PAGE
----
Bonds can be taxable or tax-free – here’s your guide to the different types and calculating what’s due on them

bonds
Bonds are divided into two classes: taxable and tax-exempt. While their capital gains are always taxable, the interest they earn may not be.

All investments generate income in one way or another – sometimes as you hold them, sometimes only when you sell them for a profit. And that investment income tends to be taxable.

Bonds are no exception. But as an asset class, they’re a particularly diverse group. And so is the way they’re taxed. Some bonds are fully taxable, some partially taxable, and some not at all. 

And because they generate income in a few different ways, their tax rates vary too. 

Let’s examine bonds and taxes in more detail.

How are bonds taxed?

Bonds and bond funds generate two different types of income: interest and capital gains

Interest

Bonds are a type of debt instrument. When you buy a bond, you’re loaning money to the government or company that issued it; in return, that entity pays you interest. Most bonds pay a fixed, predetermined rate of interest over their lifespan.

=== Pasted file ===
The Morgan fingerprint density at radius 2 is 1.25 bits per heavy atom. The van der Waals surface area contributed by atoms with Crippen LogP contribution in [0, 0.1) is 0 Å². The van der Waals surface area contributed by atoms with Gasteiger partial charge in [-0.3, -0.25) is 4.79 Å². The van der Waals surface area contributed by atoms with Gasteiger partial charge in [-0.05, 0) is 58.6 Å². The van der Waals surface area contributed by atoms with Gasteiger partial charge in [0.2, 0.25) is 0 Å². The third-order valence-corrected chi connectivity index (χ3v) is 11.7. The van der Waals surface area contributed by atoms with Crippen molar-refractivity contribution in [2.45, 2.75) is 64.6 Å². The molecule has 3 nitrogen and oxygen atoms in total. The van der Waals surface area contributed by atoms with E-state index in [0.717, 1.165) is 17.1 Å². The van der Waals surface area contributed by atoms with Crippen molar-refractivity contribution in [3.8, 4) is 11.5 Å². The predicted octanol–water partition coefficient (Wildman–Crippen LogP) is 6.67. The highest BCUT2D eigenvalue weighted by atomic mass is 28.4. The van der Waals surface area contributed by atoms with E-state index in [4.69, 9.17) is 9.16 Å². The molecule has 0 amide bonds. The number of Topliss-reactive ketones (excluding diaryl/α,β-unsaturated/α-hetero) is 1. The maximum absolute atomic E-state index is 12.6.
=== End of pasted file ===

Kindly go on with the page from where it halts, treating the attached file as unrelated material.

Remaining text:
That interest income may be taxable or tax-free (more on the types of bonds that generate tax-free income later). For the most part, if the interest is taxable, you pay income taxes on that interest in the year it’s received. 

The rate you’ll pay on bond interest is the same rate you pay on your ordinary income, such as wages or income from self-employment. There are seven tax brackets, ranging from 10% to 37%. So if you’re in the 37% tax bracket, you’ll pay a 37% federal income tax rate on your bond interest.

Capital gains

If you buy a bond when it’s first issued and hold it until maturity – the full length of its lifespan – you generally won’t recognize a capital gain or loss. The money you get back is considered a return of your principal – what you originally invested in it.